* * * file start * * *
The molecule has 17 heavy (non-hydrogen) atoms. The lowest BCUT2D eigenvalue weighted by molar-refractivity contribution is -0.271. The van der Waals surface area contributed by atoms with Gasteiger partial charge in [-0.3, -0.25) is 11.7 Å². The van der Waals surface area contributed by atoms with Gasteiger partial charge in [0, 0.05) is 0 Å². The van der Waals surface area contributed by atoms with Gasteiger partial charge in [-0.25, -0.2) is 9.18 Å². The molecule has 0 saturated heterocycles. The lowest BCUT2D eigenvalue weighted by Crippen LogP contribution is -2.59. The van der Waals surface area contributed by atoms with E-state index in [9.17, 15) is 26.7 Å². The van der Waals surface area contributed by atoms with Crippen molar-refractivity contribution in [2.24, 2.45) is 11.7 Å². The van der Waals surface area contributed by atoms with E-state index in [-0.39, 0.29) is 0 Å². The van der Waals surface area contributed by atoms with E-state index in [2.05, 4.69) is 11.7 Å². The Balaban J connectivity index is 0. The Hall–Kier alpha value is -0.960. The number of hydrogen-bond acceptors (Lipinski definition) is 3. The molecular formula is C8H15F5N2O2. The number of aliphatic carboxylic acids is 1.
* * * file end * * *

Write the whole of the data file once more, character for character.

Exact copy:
The molecule has 17 heavy (non-hydrogen) atoms. The lowest BCUT2D eigenvalue weighted by molar-refractivity contribution is -0.271. The van der Waals surface area contributed by atoms with Gasteiger partial charge in [-0.3, -0.25) is 11.7 Å². The van der Waals surface area contributed by atoms with Gasteiger partial charge in [0, 0.05) is 0 Å². The van der Waals surface area contributed by atoms with Gasteiger partial charge in [-0.25, -0.2) is 9.18 Å². The molecule has 0 saturated heterocycles. The lowest BCUT2D eigenvalue weighted by Crippen LogP contribution is -2.59. The van der Waals surface area contributed by atoms with E-state index in [9.17, 15) is 26.7 Å². The van der Waals surface area contributed by atoms with Crippen molar-refractivity contribution in [2.24, 2.45) is 11.7 Å². The van der Waals surface area contributed by atoms with E-state index in [-0.39, 0.29) is 0 Å². The van der Waals surface area contributed by atoms with E-state index in [2.05, 4.69) is 11.7 Å². The Balaban J connectivity index is 0. The Hall–Kier alpha value is -0.960. The number of hydrogen-bond acceptors (Lipinski definition) is 3. The molecular formula is C8H15F5N2O2. The number of aliphatic carboxylic acids is 1.